People on both sides of the gay rights divide are fired up, after 1200 WOAI news Monday revealed a plan for the lame duck San Antonio City Council to approve protections for gays, lesbians, and those with 'gender identity' issues under the city's anti-discrimination law, 1200 WOAI news reports.


  "All residents of San Antonio should be treated fairly and equally under the laws of the city," said Chuck Smith, President of the group Equality Texas, which fight for GLBT rights.  "The reality is that the current non discrimination law does not include sexual orientation or gender identity expression."


  Smith pointed out that in San Antonio, unlike in every other major city in Texas which has protections for these individuals, somebody can be fired from a job only for being gay, and they have no recourse.


  "Most Texans do believe that other Texas residents should be treated fairly and equally," he said.


  But several social conservative groups under the banner of the Responsible Government Coalition feel differently.  They say the law will burden business with the need to deal with people with 'self declared' discrimination complaints, and they plan to rally at City Hall tomorrow.


  They are demanding that exceptions be carved out for religious institutions which believe that homosexuality is a sin, and don't want to be required to hire gays.  Most of the 170 cities nationwide which have similar laws do in fact provide exceptions for religious institutions.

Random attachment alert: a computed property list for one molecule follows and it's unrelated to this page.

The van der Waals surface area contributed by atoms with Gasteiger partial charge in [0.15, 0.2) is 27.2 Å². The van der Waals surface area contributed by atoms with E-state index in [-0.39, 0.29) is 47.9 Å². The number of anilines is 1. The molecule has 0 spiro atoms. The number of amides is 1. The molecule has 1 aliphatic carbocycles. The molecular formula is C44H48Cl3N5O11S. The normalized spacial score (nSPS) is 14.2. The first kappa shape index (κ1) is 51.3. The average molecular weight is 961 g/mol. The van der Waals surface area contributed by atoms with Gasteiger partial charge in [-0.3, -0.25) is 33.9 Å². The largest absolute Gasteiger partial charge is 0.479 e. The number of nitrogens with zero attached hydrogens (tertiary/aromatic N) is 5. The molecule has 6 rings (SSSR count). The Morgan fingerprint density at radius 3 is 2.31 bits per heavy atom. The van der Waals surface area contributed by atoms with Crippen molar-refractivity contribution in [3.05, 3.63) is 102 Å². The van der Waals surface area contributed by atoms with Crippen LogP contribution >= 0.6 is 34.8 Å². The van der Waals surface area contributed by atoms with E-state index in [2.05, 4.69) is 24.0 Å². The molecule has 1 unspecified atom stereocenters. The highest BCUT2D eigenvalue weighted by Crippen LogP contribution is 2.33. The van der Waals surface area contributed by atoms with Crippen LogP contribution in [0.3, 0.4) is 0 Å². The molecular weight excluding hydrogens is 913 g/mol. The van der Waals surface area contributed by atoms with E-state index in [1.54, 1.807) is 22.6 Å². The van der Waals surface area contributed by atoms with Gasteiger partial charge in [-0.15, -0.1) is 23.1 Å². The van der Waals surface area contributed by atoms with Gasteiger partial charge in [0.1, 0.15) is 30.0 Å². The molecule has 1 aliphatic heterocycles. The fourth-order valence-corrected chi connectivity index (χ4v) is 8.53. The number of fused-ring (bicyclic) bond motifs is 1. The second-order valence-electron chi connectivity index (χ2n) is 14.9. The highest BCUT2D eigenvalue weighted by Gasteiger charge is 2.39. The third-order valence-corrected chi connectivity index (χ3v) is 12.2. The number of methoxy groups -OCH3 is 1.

They also call the 'gender identity' portion of the measure 'the Bathroom Bill,' claiming that it would require businesses to open women's restrooms to me who 'claim' to be 'gender conflicted,' exposing women to sexual abuse.  This has not been a problem in other cities which have similar measures.


  Smith says the proposal will not cause any problems for the vast majority of businesses which would never dream of firing somebody simply for their sexual preference.  The measure would simply add 'sexual orientation' and 'gender identity' to the list of individuals who cannot face discrimination in housing, contracting, employment, and in 'public accommodations,' meaning operations like bars, restaurants, and shopping malls.


  "All hard working people in San Antonio should have a chance to earn a living and provide for their families without the fear that they could be legally fired for reasons that don't have anything to do with their job performance," Smith said.